“Men are disturbed not by things, but by the view which they take of them.”
Marcus Aurelius, The Enchiridion
What is CBT?
Cognitive Behavioural Therapy or CBT, is a talking therapy that aims to alter thinking and behavioural patterns in order to help people manage their problems. It’s a form of psychotherapy which focuses on addressing, challenging and changing a person’s emotional issues. The therapy is most commonly used in cases of anxiety and depression, though it can be used for an array of mental health and physical issues.
Most people, at some point or another have experienced feelings of depression, anxiety, relentless frustration, overwhelming stress or even utter despair. These are normal human emotions which are far from uncommon, but unhealthy ones that pose great risk to our overall health and wellbeing.
The treatment is based on the concept that our physical sensations, actions, thoughts and feelings are all interconnected. Basically, our problems are not caused by situations themselves, but by how we interpret them and allow them to affect us.
“Emotional reasoning is a very common error in people’s thinking, that’s when you think something must be true because of how you feel.”
Dr. Jennifer Wild, Consultant Clinical Psychologist
Negative thoughts lead to further negativity which can result in a downward spiral and vicious cycle. The cycle can be thrown off course by breaking seemingly overwhelming problems into manageable smaller parts. This allows for a change to be seen in the negative patterns, and once positivity is brought back into the picture, it improves the way we feel. The goal-oriented psychotherapy provides practicalities which harness our coping skills so we are better equipped to deal with life’s struggles, instead of becoming defeated by them.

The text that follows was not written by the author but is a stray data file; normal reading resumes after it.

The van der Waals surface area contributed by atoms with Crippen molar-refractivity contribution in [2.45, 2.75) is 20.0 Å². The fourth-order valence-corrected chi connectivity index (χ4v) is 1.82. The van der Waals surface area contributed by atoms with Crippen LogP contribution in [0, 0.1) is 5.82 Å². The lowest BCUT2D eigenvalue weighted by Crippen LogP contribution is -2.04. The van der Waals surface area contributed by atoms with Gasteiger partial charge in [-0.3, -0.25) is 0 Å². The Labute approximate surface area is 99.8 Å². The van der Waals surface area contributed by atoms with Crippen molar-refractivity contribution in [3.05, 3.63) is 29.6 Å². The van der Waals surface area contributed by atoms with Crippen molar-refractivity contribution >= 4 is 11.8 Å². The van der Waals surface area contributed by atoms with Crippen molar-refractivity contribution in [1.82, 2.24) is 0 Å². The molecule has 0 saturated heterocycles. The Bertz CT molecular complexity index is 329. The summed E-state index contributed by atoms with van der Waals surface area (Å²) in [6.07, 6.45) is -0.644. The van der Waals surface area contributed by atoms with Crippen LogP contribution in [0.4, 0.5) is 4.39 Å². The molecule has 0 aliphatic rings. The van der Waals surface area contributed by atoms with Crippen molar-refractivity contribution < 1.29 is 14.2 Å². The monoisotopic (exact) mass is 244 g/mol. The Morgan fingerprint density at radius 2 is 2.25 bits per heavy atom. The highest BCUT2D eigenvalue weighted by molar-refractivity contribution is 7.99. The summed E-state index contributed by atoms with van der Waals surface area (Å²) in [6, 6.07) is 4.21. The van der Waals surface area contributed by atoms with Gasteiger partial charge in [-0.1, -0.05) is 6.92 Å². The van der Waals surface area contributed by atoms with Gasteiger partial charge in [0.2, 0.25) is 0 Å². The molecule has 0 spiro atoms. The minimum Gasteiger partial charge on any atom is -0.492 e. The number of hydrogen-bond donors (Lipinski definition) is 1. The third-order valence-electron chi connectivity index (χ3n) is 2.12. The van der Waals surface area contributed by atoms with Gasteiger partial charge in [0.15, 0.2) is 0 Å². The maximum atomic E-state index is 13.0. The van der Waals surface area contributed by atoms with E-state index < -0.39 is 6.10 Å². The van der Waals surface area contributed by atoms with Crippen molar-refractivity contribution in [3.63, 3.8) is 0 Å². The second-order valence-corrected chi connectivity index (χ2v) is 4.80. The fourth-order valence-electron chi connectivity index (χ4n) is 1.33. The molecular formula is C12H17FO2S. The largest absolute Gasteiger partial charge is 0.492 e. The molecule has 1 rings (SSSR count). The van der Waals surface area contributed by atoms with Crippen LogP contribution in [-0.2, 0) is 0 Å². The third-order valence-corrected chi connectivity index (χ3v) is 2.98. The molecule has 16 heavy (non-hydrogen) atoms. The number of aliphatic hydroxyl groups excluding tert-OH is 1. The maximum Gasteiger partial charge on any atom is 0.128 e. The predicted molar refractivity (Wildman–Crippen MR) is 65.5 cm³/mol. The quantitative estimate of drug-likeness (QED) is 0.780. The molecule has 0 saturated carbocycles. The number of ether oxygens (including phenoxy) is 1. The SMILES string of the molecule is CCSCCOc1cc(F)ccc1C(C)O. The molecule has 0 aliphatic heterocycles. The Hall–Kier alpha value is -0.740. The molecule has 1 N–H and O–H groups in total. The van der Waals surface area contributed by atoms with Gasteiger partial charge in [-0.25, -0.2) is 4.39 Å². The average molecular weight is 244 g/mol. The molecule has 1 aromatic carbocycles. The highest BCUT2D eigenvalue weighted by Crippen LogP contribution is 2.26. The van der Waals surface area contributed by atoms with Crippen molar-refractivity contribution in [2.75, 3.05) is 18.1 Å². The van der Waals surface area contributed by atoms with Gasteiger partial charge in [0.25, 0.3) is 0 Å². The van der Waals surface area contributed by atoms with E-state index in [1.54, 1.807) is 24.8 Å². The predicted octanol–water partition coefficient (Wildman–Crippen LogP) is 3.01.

What a lot of people don’t realise, is that they have the formula to success within them, they just don’t have the right set of tools. CBT practitioners aim to give you these tools via a personalised system which helps you gain control of your life.
Does it work?
Of all the talking therapies, CBT has the most clinical evidence proving that it works. It has been shown to effectively treat a number of conditions such as OCD (obsessive compulsive disorder), PTSD (post traumatic stress disorder), phobias, eating disorders, insomnia and other sleep problems, alcohol addiction and even long-term health conditions such as IBS (irritable bowel syndrome) and CFS (chronic fatigue syndrome).
Studies have actually shown that the outcome is on par with the effects of medications prescribed for types of depression and anxiety disorders. With no side-effects presenting unlike most medications, patients prefer this method of treatment and have claimed to experience long-lasting benefits. This has thrown CBT into massive popularity as more and more people become opposed to taking pills to solve their issues.
“In the trials we’ve run with post-traumatic stress disorder [PTSD] and social anxiety disorder, we’ve seen that even when people stop the therapy, they continue improving because they have new tools in place and they’ve made behavioural and thinking style changes.”
Drugs are not always necessary, but a belief in recovery always is.
To really benefit from CBT, commitment to the methods are 100% necessary. The process is void without the participation of the person receiving the treatment. It is not something that is done to you, rather a collaboration of your efforts alongside the advise of the therapist. With this in mind, it’s important to understand that each case is different and CBT may not be for everyone.
Some severe cases demand medical intervention, or a different type of approach which is more closely monitored. Ultimately, certain people will benefit from CBT more than others. Neuroscientist and psychologist alike are only beginning to unravel the reasons behind this. The fundamentals of life may be simple, but the mind is a complicated mystery which is yet to be fully understood.
“For the one who has conquered the mind, the mind is the best of friends; but for the one who has failed to do so, his very mind will be his greatest enemy.”
The Bhagavad Gita, Chapter 6, Verse 6: Sankhya-yoga
Learn CBT with our online course
You can become qualified in Cognitive Behavioural Therapy and receive an internationally recognised diploma. CBT is one of our most popular courses and covers the history, techniques and applications that go to make up the CBT process, plus a guide to dealing with the most common presenting issues faced by the CBT therapist. Whether you want to work as a Cognitive Behavioural Therapist or CBT consultant with your own specialised clinic or simply study for your own benefit – this course could change your life and the way you deal with the world around you completely.